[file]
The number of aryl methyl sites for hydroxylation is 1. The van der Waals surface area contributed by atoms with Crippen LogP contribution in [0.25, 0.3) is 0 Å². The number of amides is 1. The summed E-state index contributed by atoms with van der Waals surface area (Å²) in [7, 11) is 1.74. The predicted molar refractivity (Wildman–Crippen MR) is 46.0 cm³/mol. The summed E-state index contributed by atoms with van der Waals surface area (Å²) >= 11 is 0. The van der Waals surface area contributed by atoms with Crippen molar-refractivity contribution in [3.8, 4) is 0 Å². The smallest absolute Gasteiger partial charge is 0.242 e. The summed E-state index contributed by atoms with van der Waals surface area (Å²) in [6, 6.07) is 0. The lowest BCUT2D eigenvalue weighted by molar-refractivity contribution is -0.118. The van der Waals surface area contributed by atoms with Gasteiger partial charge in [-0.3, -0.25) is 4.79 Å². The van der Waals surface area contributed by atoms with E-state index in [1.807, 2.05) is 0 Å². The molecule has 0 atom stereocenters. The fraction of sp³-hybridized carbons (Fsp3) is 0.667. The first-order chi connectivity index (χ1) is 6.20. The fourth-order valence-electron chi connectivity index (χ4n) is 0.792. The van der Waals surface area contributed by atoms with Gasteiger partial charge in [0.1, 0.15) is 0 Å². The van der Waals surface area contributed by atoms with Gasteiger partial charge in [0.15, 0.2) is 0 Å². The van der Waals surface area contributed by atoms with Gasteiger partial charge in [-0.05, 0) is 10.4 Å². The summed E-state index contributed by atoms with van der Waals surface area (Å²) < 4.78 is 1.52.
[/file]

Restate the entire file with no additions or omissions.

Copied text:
The number of aryl methyl sites for hydroxylation is 1. The van der Waals surface area contributed by atoms with Crippen LogP contribution in [0.25, 0.3) is 0 Å². The number of amides is 1. The summed E-state index contributed by atoms with van der Waals surface area (Å²) in [7, 11) is 1.74. The predicted molar refractivity (Wildman–Crippen MR) is 46.0 cm³/mol. The summed E-state index contributed by atoms with van der Waals surface area (Å²) >= 11 is 0. The van der Waals surface area contributed by atoms with Crippen molar-refractivity contribution in [3.8, 4) is 0 Å². The smallest absolute Gasteiger partial charge is 0.242 e. The summed E-state index contributed by atoms with van der Waals surface area (Å²) in [6, 6.07) is 0. The lowest BCUT2D eigenvalue weighted by molar-refractivity contribution is -0.118. The van der Waals surface area contributed by atoms with Gasteiger partial charge in [-0.3, -0.25) is 4.79 Å². The van der Waals surface area contributed by atoms with E-state index in [1.807, 2.05) is 0 Å². The molecule has 0 atom stereocenters. The fraction of sp³-hybridized carbons (Fsp3) is 0.667. The first-order chi connectivity index (χ1) is 6.20. The fourth-order valence-electron chi connectivity index (χ4n) is 0.792. The van der Waals surface area contributed by atoms with Gasteiger partial charge in [0.1, 0.15) is 0 Å². The van der Waals surface area contributed by atoms with Gasteiger partial charge in [0.15, 0.2) is 0 Å². The van der Waals surface area contributed by atoms with Gasteiger partial charge in [-0.05, 0) is 10.4 Å². The summed E-state index contributed by atoms with van der Waals surface area (Å²) < 4.78 is 1.52.